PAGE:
June 30, 2004

OMI agreement with Stelios runs out

OMI Corporation today announced that the standstill and support agreements entered into with Stelios Haji-Ioannou and certain members of his family relating to its previously announced offer to merge with Stelmar Shipping have been terminated in accordance with their terms.

Craig H. Stevenson, Chairman and CEO of OMI said, "In light of our recent acquisitions of vessels from Athenian Sea Carriers and Arcadia Ship Management, and our recently announced equity offerings, which have had a positive impact on OMI, we will no longer pursue a transaction with Stelmar under the specific terms outlined in theagreements with the Haji-Ioannou family."

Stelmar turned down OMI's original merger offer on June 7. But on Monday, June 28, the Stelmar Board of Directors authorized the company's management and its financial advisors to "review strategic alternatives for further enhancing shareholder value."

Stelmar said the review would include the "continued execution of the company's successful stand-alone business strategy as well as a range of possible alternatives, such as acquisitions, strategic alliances, business combinations, the sale of the company and others."

Morgan Stanley and Jefferies & Co. are acting as financial advisors to Stelmar.

Announcement of the review came after a June 24 statement by Loeb Partners Corporation, which owns approximately 4.2% of Stelmar declared itself "of the firm belief that the Board of Directors of Stelmar should auction the company in a process in which OMI Group may participate, and/or negotiate a definitive agreement with OMI Group which allows Stelmar actively to solicit other offers pending completion of the transaction. "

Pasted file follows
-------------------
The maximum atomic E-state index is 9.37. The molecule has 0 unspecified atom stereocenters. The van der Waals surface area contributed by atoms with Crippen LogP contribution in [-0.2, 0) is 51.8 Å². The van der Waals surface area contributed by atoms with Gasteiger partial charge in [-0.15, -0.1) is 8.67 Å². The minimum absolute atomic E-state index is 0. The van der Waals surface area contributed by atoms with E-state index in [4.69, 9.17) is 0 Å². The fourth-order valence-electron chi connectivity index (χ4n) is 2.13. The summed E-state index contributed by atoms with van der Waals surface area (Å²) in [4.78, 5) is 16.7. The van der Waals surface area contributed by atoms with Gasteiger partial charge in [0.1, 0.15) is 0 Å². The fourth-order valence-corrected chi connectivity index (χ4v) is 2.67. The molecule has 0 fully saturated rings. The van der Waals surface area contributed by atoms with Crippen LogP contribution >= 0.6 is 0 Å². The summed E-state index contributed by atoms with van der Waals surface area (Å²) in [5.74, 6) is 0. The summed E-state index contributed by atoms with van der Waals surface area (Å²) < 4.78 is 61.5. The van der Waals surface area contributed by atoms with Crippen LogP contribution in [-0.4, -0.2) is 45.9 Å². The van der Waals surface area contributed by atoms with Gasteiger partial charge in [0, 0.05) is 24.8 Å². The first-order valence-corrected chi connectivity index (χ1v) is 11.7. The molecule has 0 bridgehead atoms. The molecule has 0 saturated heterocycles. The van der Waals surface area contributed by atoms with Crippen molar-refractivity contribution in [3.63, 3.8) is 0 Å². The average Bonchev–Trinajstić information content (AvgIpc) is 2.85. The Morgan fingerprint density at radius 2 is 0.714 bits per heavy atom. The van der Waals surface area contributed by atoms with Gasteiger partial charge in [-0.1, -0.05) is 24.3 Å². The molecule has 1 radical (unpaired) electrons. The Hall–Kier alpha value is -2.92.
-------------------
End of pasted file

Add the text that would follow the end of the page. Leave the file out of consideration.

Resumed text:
"As shareholders," declared Loeb," we have been disenfranchised. Stelmar does not seem to be taking immediate steps to maximize value; instead, the directors have changed by-laws under the guise of protecting shareholders and controlling a process, and have visited with shareholders in a sudden investor relations spasm. What process is Stelmar attempting to control? The process of maximizing value? It would appear not. Rather, it appears that the Board of Directors is preventing any value-creation process from taking place. The by-law changes in Article II, Section 3 serve only to prevent large shareholders from adopting special resolutions that would create value. No reasonable shareholder will support change unless value is created, so why not let us vote? "

"In light of recent events concerning OMI Group," said Loeb, "Stelmar has no alternative but to undertake an auction process. An acquisition strategy and a new emphasis on shareholder relations are not alternatives to what is an opportunity to create immediate value instead of the mere possibility of increased present value. As many tanker industry investors and participants know, it is a relatively simple process to conduct due diligence on and negotiate a tanker deal. Stelmar could have completed this by now. Instead, Stelmar is talking, changing by-laws, and wasting our opportunity. We call on Stelmar's Board of Directors, headed by Nicholas Hartley, to empower shareholders by reinstating the by-laws and to perform their fiduciary responsibilities with care, notwithstanding the fact that they each have a minimal equity stake in the company they run."

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